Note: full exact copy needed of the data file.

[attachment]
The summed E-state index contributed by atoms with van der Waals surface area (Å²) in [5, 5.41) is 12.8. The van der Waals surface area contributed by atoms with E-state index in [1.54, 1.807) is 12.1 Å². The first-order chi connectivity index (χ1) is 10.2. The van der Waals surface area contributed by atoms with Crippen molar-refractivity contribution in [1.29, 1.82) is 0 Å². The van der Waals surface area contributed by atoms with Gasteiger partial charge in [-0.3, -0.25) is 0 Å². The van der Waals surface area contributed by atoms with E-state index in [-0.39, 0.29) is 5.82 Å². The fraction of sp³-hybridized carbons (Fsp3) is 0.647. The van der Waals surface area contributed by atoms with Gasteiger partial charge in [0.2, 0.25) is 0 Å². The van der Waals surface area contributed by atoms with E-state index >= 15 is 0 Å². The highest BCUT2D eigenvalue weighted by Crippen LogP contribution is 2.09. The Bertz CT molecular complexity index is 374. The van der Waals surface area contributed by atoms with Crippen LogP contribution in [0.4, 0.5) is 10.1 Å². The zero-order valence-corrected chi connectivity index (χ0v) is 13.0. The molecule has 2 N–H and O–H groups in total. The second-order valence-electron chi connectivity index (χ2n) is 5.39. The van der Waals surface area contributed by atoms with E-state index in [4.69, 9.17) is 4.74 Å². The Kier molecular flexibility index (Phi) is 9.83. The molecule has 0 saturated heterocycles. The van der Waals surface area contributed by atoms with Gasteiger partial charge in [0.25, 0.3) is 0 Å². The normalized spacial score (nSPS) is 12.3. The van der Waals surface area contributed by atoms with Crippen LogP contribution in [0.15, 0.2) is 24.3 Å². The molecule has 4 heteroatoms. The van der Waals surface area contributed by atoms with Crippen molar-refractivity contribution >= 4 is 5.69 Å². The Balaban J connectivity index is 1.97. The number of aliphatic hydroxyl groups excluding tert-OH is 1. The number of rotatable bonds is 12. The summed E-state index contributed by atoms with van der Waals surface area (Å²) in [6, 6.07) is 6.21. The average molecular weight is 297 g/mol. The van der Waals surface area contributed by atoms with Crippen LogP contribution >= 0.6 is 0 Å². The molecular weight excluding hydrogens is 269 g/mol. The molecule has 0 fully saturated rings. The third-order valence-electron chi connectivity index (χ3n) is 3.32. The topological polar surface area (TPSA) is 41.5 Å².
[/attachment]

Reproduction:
The summed E-state index contributed by atoms with van der Waals surface area (Å²) in [5, 5.41) is 12.8. The van der Waals surface area contributed by atoms with E-state index in [1.54, 1.807) is 12.1 Å². The first-order chi connectivity index (χ1) is 10.2. The van der Waals surface area contributed by atoms with Crippen molar-refractivity contribution in [1.29, 1.82) is 0 Å². The van der Waals surface area contributed by atoms with Gasteiger partial charge in [-0.3, -0.25) is 0 Å². The van der Waals surface area contributed by atoms with E-state index in [-0.39, 0.29) is 5.82 Å². The fraction of sp³-hybridized carbons (Fsp3) is 0.647. The van der Waals surface area contributed by atoms with Gasteiger partial charge in [0.2, 0.25) is 0 Å². The van der Waals surface area contributed by atoms with E-state index >= 15 is 0 Å². The highest BCUT2D eigenvalue weighted by Crippen LogP contribution is 2.09. The Bertz CT molecular complexity index is 374. The van der Waals surface area contributed by atoms with Crippen LogP contribution in [0.4, 0.5) is 10.1 Å². The zero-order valence-corrected chi connectivity index (χ0v) is 13.0. The molecule has 2 N–H and O–H groups in total. The second-order valence-electron chi connectivity index (χ2n) is 5.39. The van der Waals surface area contributed by atoms with E-state index in [4.69, 9.17) is 4.74 Å². The Kier molecular flexibility index (Phi) is 9.83. The molecule has 0 saturated heterocycles. The van der Waals surface area contributed by atoms with Gasteiger partial charge in [0.25, 0.3) is 0 Å². The normalized spacial score (nSPS) is 12.3. The van der Waals surface area contributed by atoms with Crippen LogP contribution in [0.15, 0.2) is 24.3 Å². The molecule has 4 heteroatoms. The van der Waals surface area contributed by atoms with Crippen molar-refractivity contribution >= 4 is 5.69 Å². The Balaban J connectivity index is 1.97. The number of aliphatic hydroxyl groups excluding tert-OH is 1. The number of rotatable bonds is 12. The summed E-state index contributed by atoms with van der Waals surface area (Å²) in [6, 6.07) is 6.21. The average molecular weight is 297 g/mol. The van der Waals surface area contributed by atoms with Crippen LogP contribution >= 0.6 is 0 Å². The molecular weight excluding hydrogens is 269 g/mol. The molecule has 0 fully saturated rings. The third-order valence-electron chi connectivity index (χ3n) is 3.32. The topological polar surface area (TPSA) is 41.5 Å².